{Free pdf} Epistemology of the ClosetAuthor Eve Kosofsky Sedgwick – Mariahilff.de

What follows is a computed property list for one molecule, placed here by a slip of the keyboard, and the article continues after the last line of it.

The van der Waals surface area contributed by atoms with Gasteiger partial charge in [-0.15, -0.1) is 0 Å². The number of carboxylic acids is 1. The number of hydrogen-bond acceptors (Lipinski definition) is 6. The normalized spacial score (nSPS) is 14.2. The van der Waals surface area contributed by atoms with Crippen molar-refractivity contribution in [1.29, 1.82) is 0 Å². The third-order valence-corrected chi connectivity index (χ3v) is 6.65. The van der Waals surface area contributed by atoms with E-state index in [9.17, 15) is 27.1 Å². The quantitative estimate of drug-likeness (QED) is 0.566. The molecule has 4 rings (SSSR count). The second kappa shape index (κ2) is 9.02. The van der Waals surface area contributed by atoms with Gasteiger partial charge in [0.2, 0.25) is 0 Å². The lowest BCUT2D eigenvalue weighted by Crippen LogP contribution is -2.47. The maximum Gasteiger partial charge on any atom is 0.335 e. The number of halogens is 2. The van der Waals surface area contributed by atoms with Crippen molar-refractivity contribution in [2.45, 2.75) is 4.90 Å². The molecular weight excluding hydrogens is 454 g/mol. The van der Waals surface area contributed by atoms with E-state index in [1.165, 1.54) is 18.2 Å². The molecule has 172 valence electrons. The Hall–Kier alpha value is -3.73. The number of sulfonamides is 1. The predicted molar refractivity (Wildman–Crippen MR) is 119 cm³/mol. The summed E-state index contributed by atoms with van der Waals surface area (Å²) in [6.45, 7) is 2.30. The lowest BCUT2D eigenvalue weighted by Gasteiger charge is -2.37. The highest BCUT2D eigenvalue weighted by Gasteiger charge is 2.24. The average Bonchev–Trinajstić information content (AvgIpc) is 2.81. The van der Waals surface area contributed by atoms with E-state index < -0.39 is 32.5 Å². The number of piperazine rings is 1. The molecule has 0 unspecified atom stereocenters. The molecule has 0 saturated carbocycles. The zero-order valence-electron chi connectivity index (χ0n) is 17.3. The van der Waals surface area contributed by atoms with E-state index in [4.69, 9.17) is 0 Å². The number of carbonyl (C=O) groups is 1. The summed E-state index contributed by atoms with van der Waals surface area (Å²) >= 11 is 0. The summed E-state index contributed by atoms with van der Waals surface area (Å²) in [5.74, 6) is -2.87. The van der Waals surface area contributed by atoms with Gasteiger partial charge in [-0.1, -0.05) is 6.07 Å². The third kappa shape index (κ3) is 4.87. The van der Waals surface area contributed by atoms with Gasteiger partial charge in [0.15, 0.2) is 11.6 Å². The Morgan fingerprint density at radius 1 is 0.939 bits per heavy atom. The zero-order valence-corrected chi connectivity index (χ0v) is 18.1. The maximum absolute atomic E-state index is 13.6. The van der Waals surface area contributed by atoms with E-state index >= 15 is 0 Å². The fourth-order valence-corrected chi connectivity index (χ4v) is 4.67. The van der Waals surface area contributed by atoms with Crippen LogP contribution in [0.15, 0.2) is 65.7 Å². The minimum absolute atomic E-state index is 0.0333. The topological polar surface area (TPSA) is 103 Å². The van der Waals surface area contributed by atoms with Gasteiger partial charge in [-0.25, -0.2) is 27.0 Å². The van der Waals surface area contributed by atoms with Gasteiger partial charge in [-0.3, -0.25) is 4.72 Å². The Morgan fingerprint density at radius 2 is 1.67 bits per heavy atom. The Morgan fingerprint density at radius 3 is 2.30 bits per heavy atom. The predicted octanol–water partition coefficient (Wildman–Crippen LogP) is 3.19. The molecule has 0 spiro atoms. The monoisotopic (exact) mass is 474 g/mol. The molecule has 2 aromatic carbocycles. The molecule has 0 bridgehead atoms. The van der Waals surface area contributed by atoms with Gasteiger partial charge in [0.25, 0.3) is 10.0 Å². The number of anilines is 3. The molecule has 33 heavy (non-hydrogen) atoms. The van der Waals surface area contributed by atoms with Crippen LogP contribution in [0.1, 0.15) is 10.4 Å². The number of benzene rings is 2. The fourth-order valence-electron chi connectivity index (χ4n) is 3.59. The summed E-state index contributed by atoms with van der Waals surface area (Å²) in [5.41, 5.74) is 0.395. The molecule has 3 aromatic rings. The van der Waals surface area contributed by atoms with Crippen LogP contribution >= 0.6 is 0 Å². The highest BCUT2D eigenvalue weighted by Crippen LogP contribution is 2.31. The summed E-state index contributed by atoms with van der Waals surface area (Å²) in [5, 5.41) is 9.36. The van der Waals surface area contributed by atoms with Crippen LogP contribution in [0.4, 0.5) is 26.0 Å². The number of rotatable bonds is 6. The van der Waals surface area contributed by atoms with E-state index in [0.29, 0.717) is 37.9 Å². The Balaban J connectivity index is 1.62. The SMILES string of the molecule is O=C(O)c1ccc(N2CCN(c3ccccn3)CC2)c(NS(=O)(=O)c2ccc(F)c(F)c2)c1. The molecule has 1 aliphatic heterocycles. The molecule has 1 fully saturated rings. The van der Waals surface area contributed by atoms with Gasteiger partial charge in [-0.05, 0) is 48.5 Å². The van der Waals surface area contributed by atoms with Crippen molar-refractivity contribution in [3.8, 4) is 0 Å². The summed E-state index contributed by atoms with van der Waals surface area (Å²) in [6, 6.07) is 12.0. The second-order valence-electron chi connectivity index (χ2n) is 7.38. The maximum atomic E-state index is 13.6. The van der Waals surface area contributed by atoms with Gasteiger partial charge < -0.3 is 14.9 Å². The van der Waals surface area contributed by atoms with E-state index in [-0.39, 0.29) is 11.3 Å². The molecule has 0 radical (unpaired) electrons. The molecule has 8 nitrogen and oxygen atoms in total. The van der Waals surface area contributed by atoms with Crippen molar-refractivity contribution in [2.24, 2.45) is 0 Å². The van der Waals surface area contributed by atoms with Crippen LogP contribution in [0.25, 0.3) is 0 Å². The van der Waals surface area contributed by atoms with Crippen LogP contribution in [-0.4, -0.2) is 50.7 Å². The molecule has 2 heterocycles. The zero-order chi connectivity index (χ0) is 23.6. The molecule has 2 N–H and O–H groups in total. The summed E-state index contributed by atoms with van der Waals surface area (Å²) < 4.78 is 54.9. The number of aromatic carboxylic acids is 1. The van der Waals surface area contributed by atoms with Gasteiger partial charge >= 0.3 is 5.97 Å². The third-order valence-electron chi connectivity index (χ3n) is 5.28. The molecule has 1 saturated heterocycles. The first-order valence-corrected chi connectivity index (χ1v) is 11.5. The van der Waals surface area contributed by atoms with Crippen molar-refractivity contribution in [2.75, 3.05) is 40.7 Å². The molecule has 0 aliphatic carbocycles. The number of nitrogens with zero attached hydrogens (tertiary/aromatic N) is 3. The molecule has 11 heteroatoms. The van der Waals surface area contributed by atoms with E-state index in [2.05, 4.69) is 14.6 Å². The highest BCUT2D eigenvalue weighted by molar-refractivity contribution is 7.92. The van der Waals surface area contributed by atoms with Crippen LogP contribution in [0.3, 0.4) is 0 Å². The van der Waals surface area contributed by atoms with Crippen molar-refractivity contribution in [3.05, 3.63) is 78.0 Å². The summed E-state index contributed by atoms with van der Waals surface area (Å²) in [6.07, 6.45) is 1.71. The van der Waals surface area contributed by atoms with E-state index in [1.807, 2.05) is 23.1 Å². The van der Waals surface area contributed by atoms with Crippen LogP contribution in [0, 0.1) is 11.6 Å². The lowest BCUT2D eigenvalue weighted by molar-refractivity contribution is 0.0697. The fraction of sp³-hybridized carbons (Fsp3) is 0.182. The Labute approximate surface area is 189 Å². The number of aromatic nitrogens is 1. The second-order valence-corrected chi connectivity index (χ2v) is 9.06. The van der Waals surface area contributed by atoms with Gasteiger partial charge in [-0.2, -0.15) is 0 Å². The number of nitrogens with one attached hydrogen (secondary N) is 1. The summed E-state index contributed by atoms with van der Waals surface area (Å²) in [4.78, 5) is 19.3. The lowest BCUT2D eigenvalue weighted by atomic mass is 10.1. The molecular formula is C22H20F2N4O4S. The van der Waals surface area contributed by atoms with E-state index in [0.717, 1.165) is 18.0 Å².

I have been thinking a lot lately about how variable the gay experience is across America and around the world, and even by individual I have been recently seeing a guy from Venezuela who is only in the process of coming out He hasn t come out to his parents, but has come out to his American friends and classmates, as well as some of his close female cousins He has three brothers, and after coming out to one of them recently, he received the response that while his brother respects him, he do I have been thinking a lot lately about how variable the gay experience is across America and around the world, and even by individual I have been recently seeing a guy from Venezuela who is only in the process of coming out He hasn t come out to his parents, but has come out to his American friends and classmates, as well as some of his close female cousins He has three brothers, and after coming out to one of them recently, he received the response that while his brother respects him, he does not support him I was a bit taken aback by the rather brash out casting in this day and age, and a bit shocked that there is still so much hatred and misunderstanding in the world today Being raised in Massachusetts in the middle class, my perception of acceptance is likely to be pretty skewed toward liberal notions of equality, acceptance, etc I haven t lost any friends, I haven t been eschewed from my family or work communities I have been accepted for who I am, gay But I wonder if I am missing out on some important rites and rituals as a homosexual, being so readily accepted Am I missing out on an experience that is supposed to shape me It has been a while now since I have read through Eve Sedgewick s Epistemology of the Closet and while I may have lost some of the particulars and nuances into the receding oblivion, the impact it has made on my world view persists Throughout literature, just as throughout life, we encounter everywhere the metaphor of the closet So much rhetoric has been propped up against this metaphor of the closet that it seems that it creates this vicious cycle of stigmatizing people who are unsure, figuring it out, or simply constrained by other forces Being in the closet is perceived as living a false, sham half life it isn t living You are deemed doubly guilty of being gay, and of being ashamed of it We live in such an insecure society, and everyone is in one closet or another, and many of them are made of glass they wear their insecurities on their sleeves It is not only us versus them gay versus straight, there is such a broad range of internally directed hatred, judgment and shaming within the gay community As a group we parade and champion acceptance, but behind the confines of our paper partitions, we do not often accept one another for our variations on the same theme.I read recently that many believe that homophobia is a fear that the homophobe himself may be gay that is probably true, and is by no means a new idea What is the origin of this Where did all this hate even come from In the ancient past, homosexuality was a fairly common and accepted passtime, though socially constructed in such a way Hadrian and Antinoos, Achilles and Patrocles, Jove and Ganymede, Apollo and Hyacinth etc There was not any kind of enduring relationship no gaily married men on Olympus that I know of, anyhow But the sexual component was accepted if not promoted by the ancients I suppose it must have been the rise of religion that gave voice to the prudish hatred for the sexual act I have a Mormon friend whose parents told him that while he is entitled to love whoever he chooses, they condemn the homosexual act What a reverse Are love and sex not a golden braid in themselves A complicated relationship exists between the commingling of hearts and the physical manifestation in bodies, but it seems a gross hypocrisy to allow one and condemn the other.La Rochefoucauld wrote There are some people who would never have fallen in love if they had not heard there was such a thing does the same go for hate as goes for love How would someone grow to hate themselves or to hate others for their differences, if someone aeons ago had not given voice, conceived of such a word, as defines something to be hated And will that rhetoric of homophobia and hatred ever truly be extricated from our language Language is very powerful it can make people fall in love, it can entertain, it can enlighten, but it can also breed hatred and misunderstanding, it can lie, it can kill Well, Eve Sedgwick is brilliant, as always, although her literary analysis is certainly a much lass breezier read than the amazing and much assigned introduction and first chapter of this book Part of the problem is that I haven t read a lot of the texts by dead white men that she analyzes, and that made some of the later chapters incredibly difficult to get though Chapter 2, on Billy Budd, was particularly torturous for me But, as in her other work, the insights that she eventually reaches Well, Eve Sedgwick is brilliant, as always, although her literary analysis is certainly a much lass breezier read than the amazing and much assigned introduction and first chapter of this book Part of the problem is that I haven t read a lot of the texts by dead white men that she analyzes, and that made some of the later chapters incredibly difficult to get though Chapter 2, on Billy Budd, was particularly torturous for me But, as in her other work, the insights that she eventually reaches here are dead on.I would recommend the introduction and first chapter to everyone seriously, everyone , but the rest of the book only to those working academically on sexuality in literature But the intro and first chapter are some of my favorite cultural criticism Ever And they get better every time I read them Fairly early on Sedgwick characterizes this project, in lieu of a warning of sorts, as not pellucid This is a very accurate assessment, both in terms of content and regarding the form of Epistemology of the Closet Which is to say that Sedwick tackles the subject matter that she admits is highly problematic with a highly dense text that is resistant to a simple reading as said subject matter itself This makes for a reading experience that is as highly interesting as it can be frustrating Ti Fairly early on Sedgwick characterizes this project, in lieu of a warning of sorts, as not pellucid This is a very accurate assessment, both in terms of content and regarding the form of Epistemology of the Closet Which is to say that Sedwick tackles the subject matter that she admits is highly problematic with a highly dense text that is resistant to a simple reading as said subject matter itself This makes for a reading experience that is as highly interesting as it can be frustrating Time and time again one finds oneself going back a few lines to disentangle the semantic bog strewn across very long paragraphs riddled with often obscure terms It is the kind of book that requires a second read while voiding that very possibility by the very nature of the text Sedgwick seems very aware that this is her approach inbuilds the main theme of instability of possible semantic attributions into the very fabric of the text itself so that it becomes structural insenses than one Whether she realizes it is also likely to turn off potential readers who would otherwise gladly explore the ideas expoused in said text is another question From what I gathered, Sedwick presents as fundamental to the whole of Wester culture, with an emphasis on Euro American cultural realities, what she calls a crsis in homo heterosexual definition in late 19th early 20th century Connected to this centrality arguably the only centrality in a text that insists on tilting virtually everything off center are the ways in which mostly male homosexuality is seen as universalizing in which a potentially discrete minority group is highly relevant to society at large or minoritizing in which homosexuality is is essentially only a matter pertaining to homosexuals themselves and distinctions regarding gender that can be viewed as transitive homosexuality reproducing female and male patterns of behavior identity and or separatist with same sex inclinations being a focusing on that particular sex, its particularities and sociocultural circumstances.Around this axis Sedgwick works out an analysis of seminal no pun intended texts in queer literature Given how non pellucid Sedgwick herself is, it is not surprising that Henry James should feature so prominently If James were born in the 20th century and turned to queer theory, I expect he would write very much as Sedgwick does, which is oddly enchanting, in a way At any rate, Sedgwick puts into play Melville s Billy Budd Oscar Wilde s Picture of Dorian Grey with bits of Nietzsche Henry James s The Beast in the Jungle Proust s In Search of Lost Time Familiarity with these works is mandatory, rereadings may even be in order otherwise an already oblique text veers into unintelligibility While Sedgwick does frame each author and summarize each work minus Proust s, which is understandable , the reader is expected to know them fairly well along with Foucault and have the particular texts fresh in their memory Melville and Billy BuddThis was perhaps my favorite chapter It places most of the action in terms of private public spaces and how they conflict and articulate the language of vicarious suffering and desire Emphasis on secrecy becoming almost by definition the homosexual closet opens up all sorts of possibilities around knowledge and what it means to those who hold and or withhold it Issues of articulation, of silencing and pacifying homosexual tensions give it an extra sense of relevance Oscar Wilde and The Picture of Dorian GraySurprisingly enough this chapter was not as long or thorough as one might expect Given the importance the text has had for queer writers, readers and queer ness in general, Sedgwick does not invest as much as one might like in her analysis Dorian Gray serves as an examples of how the homo aspect of homosexuality came to be perceived via the by now common place Double them of the picture itself Considerations of the relation between DR and the gothic genre show just how well versed Sedgwick is in this literature but are unfortunately drowned in parallels contrasts with Nietzsche that deserved an entire chapter Henry James and The Beast in the JungleThis is a short story that not even dedicated James readers will immediately bring to memory, assuming they have even read it I had not The chapter dedicated to the king of obscurity is the one closest to pure literary analysis It proposes an alternate interpretation to the orthodox one by reading the characters as dancing in and around the closet Ideas of self blindness and internalized homophobia that goes so deep it becomes destructive of the self are presented with the typical overabundance of verbosity but are convincing for all that It deconstructs the mechanisms through which a queer individual goes from simply suffering from the stifling effects of homophic repression to actively enforcing them.Proust and A la ResercheBy far the most fun chapter to read and probably the one that is both clearest on sections and obfuscating on others Sedgick self inserts, intentionally so, throughout most of this one The main theme is the closet as spectacle male homosexuality becomes the epitome of vicarious experience through the narrator s watching Charlus and on a meta level through the reader s reading the narrator watching Charlus This is the only chapter in whuch lesbianism is the focus through Albertine s fluid and less structured homosexual potential, Sedgwick projects amodern point of view around homosexuality as a whole The notion of the important perhaps even revolutionary of female readers of Proust was extremely interesting and one I wished had not be tacked right at the end I would read an entire thesis on that Overall, this is a difficult text that fights the reader almost line by line It will be intensely rewarding to some and perplexingly frustrating to others One thing that can be safely said, Epistemology of the Closet is not, at all, pellucid An interesting book One of those ones where trying to wrap your head around it gives you a headache in a good way I wish I had read the books she discussed in it For me the connection between unacknowledged male homosexuality and women s experience, even queer women s experience was convincingly shown by the text in addition many of the observations about being closetted known are transferrable as are many of the fears.Probably everyone should read it, or something like it to show how cu An interesting book One of those ones where trying to wrap your head around it gives you a headache in a good way I wish I had read the books she discussed in it For me the connection between unacknowledged male homosexuality and women s experience, even queer women s experience was convincingly shown by the text in addition many of the observations about being closetted known are transferrable as are many of the fears.Probably everyone should read it, or something like it to show how culture is constituted of open secrets and unacknowledged presences of various types of others Also how we all bear otherness in ourselves and xenophobia is fear of BEING the strange rather than a seperated out fear of the strange Confusing to read about all the embodied denials and ignorances of privilege.At times maybe she was a bit self indulgent, there was enough traces of self mockery to make this forgivable, even enjoyable.But Oooooooh what a difficult read My feelings toward this book are laced with resentment and I haven t even read it yet However, I am becoming increasingly enraged with the way the metaphor of the closet is popularly employed with the attendant utter lack of acknowledgement that oppression and homophobia exist, and the implication that therefore queer people are obvs totes pathological pathetic liars And bad liars at that because all the smug straight people are laughing up their sleeves at the poor pathetic closeted My feelings toward this book are laced with resentment and I haven t even read it yet However, I am becoming increasingly enraged with the way the metaphor of the closet is popularly employed with the attendant utter lack of acknowledgement that oppression and homophobia exist, and the implication that therefore queer people are obvs totes pathological pathetic liars And bad liars at that because all the smug straight people are laughing up their sleeves at the poor pathetic closeted obviously gay person Fuck that shit.So This book feels relevant I have my own issues with the way this book is namedropped in the subculture, but I m hoping it will actually feel relevant to real life and not just like a bunch of inaccessible academic waffle N.B I like theory and academicalness as much as they next girl see N.B , but I think there s a real questionmark about how ethical it is to write revolutionary foundational empowering texts at such a theoretical level that the people you re trying to empower can no longer easily understand them I see a lot of people taking issue with this book because it s difficult to read, and so I want to dispel a misunderstanding right up front Sedgwick is not writing a pop history book for anyone interested in LGBT studies This is a book written by an academic, aimed at other professional academics Epistemology is not a narrative, it s about how the field of academia has understood sexuality, gender, and the concept of the closet It s full of theory, it s written in academic jargon, it s rea I see a lot of people taking issue with this book because it s difficult to read, and so I want to dispel a misunderstanding right up front Sedgwick is not writing a pop history book for anyone interested in LGBT studies This is a book written by an academic, aimed at other professional academics Epistemology is not a narrative, it s about how the field of academia has understood sexuality, gender, and the concept of the closet It s full of theory, it s written in academic jargon, it s really dense, and if you re not used to that kind of writing, this book will feel absolutely impenetrable I know, because when I first tried to read it, I hadn t gone through graduate school yet, and I never managed to finish the introduction because I just didn t understand what I was reading That said if you re familiar with with this style of writing, the questions Sedgwick is asking and the theories she s presenting in this book are really fascinating It reads like a collection of five essays, and blends gender and sexuality studies with literary criticism by examining how novels written at the turn of the 20th century reflected the construction of the closet through their subtext but ultimate silence on a character s sexuality She explores in particular works by Nietzsche, Oscar Wilde, Proust, and Herman Melville, contrasting their real lives with their written works Her theory is based heavily in a post Foucault structure with a post Stonewall, post AIDS crisis lens through which to view the pluralities of sexuality This book will demand your full attention Even with a year of intense graduate studies in gender and sexuality and after a year long seminar on Nietzsche who I mention only because I find his writing is equally impenetrable , this book was a struggle at times It will not be an easy read It will be worth it This is definitely a good analysis of the function of the closet in homosexuality The introductory chapters were especially well written and fleshed out an influential cultural and social criticism The binarism chapters were the downside of Sedgwicks book The binarisms she ascribes to a section oftentimes did not fully come out of her following analysis of them Also it was especially hard to understand her chapter on Billy Budd which might be caused by my lack of having read the novel T This is definitely a good analysis of the function of the closet in homosexuality The introductory chapters were especially well written and fleshed out an influential cultural and social criticism The binarism chapters were the downside of Sedgwicks book The binarisms she ascribes to a section oftentimes did not fully come out of her following analysis of them Also it was especially hard to understand her chapter on Billy Budd which might be caused by my lack of having read the novel The book pics up again with the last two chapters which come back to the brilliant analysis that appeared in the introductory chapters Overall a very good critical analysis of the idea of the closet at the time it was written and probably still today thoroughly exhausting and utterly an important text, it demands patience and complete focus on the flip side, i really did enjoy the digressive technique What is at stake in male homo heterosexual definition Through readings of Melville, Nietzsche, Wilde, James and Proust, the author argues that the vexed imperatives to specify straight and gay identities have become central to every important form of knowledge of the th century I got about halfway through and I honestly don t care.